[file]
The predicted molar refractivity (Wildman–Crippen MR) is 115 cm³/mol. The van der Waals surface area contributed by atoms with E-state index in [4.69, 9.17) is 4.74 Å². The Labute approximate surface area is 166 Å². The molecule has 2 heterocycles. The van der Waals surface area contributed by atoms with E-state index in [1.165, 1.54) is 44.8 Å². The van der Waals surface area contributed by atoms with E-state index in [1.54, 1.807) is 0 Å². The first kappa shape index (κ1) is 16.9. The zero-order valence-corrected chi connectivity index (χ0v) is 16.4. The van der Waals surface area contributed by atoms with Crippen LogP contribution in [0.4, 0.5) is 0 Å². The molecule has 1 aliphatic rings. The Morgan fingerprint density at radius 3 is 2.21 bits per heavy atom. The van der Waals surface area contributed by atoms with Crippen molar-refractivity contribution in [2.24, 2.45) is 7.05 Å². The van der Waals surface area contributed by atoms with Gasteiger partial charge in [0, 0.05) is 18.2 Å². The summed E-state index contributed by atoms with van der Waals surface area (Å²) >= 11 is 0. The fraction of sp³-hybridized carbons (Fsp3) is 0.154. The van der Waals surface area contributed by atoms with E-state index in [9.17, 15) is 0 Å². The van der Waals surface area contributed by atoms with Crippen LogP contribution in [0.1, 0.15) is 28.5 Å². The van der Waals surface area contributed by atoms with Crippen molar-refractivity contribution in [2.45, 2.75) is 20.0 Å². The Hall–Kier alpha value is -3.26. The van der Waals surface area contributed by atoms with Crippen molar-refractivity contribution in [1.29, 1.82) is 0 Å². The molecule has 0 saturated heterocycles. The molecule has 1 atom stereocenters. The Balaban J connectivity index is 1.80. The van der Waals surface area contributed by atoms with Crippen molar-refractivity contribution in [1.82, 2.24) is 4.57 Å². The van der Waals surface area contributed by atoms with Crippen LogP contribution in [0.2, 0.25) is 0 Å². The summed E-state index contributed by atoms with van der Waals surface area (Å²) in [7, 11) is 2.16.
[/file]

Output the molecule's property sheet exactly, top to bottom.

The predicted molar refractivity (Wildman–Crippen MR) is 115 cm³/mol. The van der Waals surface area contributed by atoms with E-state index in [4.69, 9.17) is 4.74 Å². The Labute approximate surface area is 166 Å². The molecule has 2 heterocycles. The van der Waals surface area contributed by atoms with E-state index in [1.165, 1.54) is 44.8 Å². The van der Waals surface area contributed by atoms with E-state index in [1.54, 1.807) is 0 Å². The first kappa shape index (κ1) is 16.9. The zero-order valence-corrected chi connectivity index (χ0v) is 16.4. The van der Waals surface area contributed by atoms with Crippen LogP contribution in [0.4, 0.5) is 0 Å². The molecule has 1 aliphatic rings. The Morgan fingerprint density at radius 3 is 2.21 bits per heavy atom. The van der Waals surface area contributed by atoms with Crippen molar-refractivity contribution in [2.24, 2.45) is 7.05 Å². The van der Waals surface area contributed by atoms with Gasteiger partial charge in [0, 0.05) is 18.2 Å². The summed E-state index contributed by atoms with van der Waals surface area (Å²) >= 11 is 0. The fraction of sp³-hybridized carbons (Fsp3) is 0.154. The van der Waals surface area contributed by atoms with E-state index in [9.17, 15) is 0 Å². The van der Waals surface area contributed by atoms with Crippen LogP contribution in [0.1, 0.15) is 28.5 Å². The van der Waals surface area contributed by atoms with Crippen molar-refractivity contribution in [2.45, 2.75) is 20.0 Å². The Hall–Kier alpha value is -3.26. The van der Waals surface area contributed by atoms with Crippen molar-refractivity contribution in [1.29, 1.82) is 0 Å². The molecule has 0 saturated heterocycles. The molecule has 1 atom stereocenters. The Balaban J connectivity index is 1.80. The van der Waals surface area contributed by atoms with Crippen molar-refractivity contribution in [1.82, 2.24) is 4.57 Å². The van der Waals surface area contributed by atoms with Crippen LogP contribution in [0.2, 0.25) is 0 Å². The summed E-state index contributed by atoms with van der Waals surface area (Å²) in [7, 11) is 2.16.